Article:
Can’t contain the itchiness of your green thumb to grow new life in your garden? The dreary winter chill often makes some gardeners much-needed respite from all the groundwork and tending of plants, fruit-bearing trees, and flowery blooms. To prolific green thumbs, however, winter is a season to get creative in your garden. When thinking of satisfying your mood to enjoy the wintry fresh air, these winter gardening tips can be of help.
1. Plant winter-savvy produce in your vegetable garden. Broad beans, broccoli, cabbage, beetroot, garlic, kale, onions, peas, silverbeet, spinach, mizuna, celery, coriander, peas, carrots, and even potatoes can be grown during this time of the year.
Let’s take a closer look at the best vegetables you can grow in winter.
No winter garden is complete without kale. As the temperature starts dropping in late autumn, the flavor of this hardy plant kale, improves. Kale can be grown in two ways – as a mature plant to be used in soups, or for sautés and chips and as a baby green plant for use in winter salads.
Winterbor , which is one of the most winter hardy Kale grows to a beautiful and delicious plant that grows uoto three feet tall with deep curled blue-green leaves.
You can also growing ‘Red Russian’ Kale, which is a classic variety with purple stems and gray-green leaves which is best variety for Kale chips.
Lettuce is one of the best vegetables to grow in winter. Choose to plant hardy varities of lettuce like ‘Winter Density’, ‘Red Salad Bowl’, and ‘Winter Marvel’. You can also try planting Salanova® lettuce varieties.
These are baby-sized lettuces which form a dense rosettes of green, red, or burgundy leaves. They’re amazingly tasty, and thrive pretty well even in unheated winter polytunnel.
Like kale, leeks, and many other winter crops, the flavor of carrots improves after a few frosts in late autumn as they become sweeter to taste. It is best to sow seed for your winter carrot crop in middle of summer, and deep mulch the bed during November with shredded leaves or straw.
This will insulates the layer which should be further topped with a cover or bed sheet to hold all in place. When you want to harvest the carrots, just pull back the fabric and mulch and dig as many sweet roots you need. Best variety of winter carrots are ‘Napoli’, ‘Mokum’, or ‘Bolero’.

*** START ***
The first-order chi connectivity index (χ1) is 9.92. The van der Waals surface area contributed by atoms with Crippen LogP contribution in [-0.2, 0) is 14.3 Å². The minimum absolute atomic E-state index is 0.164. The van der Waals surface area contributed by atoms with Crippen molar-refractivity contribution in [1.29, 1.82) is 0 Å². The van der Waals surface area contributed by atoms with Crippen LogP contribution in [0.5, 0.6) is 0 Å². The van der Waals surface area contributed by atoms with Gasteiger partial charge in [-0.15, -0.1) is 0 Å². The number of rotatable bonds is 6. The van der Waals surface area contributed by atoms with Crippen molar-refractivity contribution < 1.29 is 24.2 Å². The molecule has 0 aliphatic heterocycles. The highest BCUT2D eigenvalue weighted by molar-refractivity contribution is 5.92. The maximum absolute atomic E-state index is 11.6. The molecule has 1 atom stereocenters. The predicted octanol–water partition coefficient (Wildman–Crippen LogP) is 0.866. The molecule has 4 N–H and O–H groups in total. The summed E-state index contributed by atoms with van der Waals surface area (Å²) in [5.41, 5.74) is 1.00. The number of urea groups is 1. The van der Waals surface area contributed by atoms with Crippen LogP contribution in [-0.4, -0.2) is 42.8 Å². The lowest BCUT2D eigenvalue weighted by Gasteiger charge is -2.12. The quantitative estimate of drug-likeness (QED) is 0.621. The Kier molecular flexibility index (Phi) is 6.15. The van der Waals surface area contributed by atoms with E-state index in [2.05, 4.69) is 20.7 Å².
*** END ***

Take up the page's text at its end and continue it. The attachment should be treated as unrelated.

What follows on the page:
Scallions are the cold season superstar plant. They are extremely hardy and produces long green tops with tender white stalks.
It’s a good strategy to directly sow the scallion seeds in September, and you are likely to get the first harvest by mid-November. With proper protection you can harvest scallions throughout winter .
Spinach thrives well in the cool, shorter days of autumn and then in winter. You can sow the seed in polytunnel during late September, and even in open garden beds if winter is not very harsh in your region.
Howeve, these beds should be later covered with polyethylene topped mini hoop tunnels when winter sets in at end of autumn. ’Giant Winter’, is a great variety to breed for winter harvest.
Other winster spinach varities you can try are ‘ ‘Melody’, or ‘Winter Bloomsdale’
Root crops, however, must be carefully sown on garden beds to prevent lumping of soil. Do remember to stock up on slug and snail control like the Monterey 704601 Sluggo Snail and Slug Pest Control. These pests can easily munch on your vegetable seedlings.
2. Don’t let frosts wreak havoc to your crops.
To protect plant during winter you have several options like – warming the soil, wrapping a shrub, blocking the wind and so on. Here are some ideas you can choose from to keep your plants happy in the cold, winter months:
Place them in portable containers. With this, you can easily move them around to allow catching midday sunshine.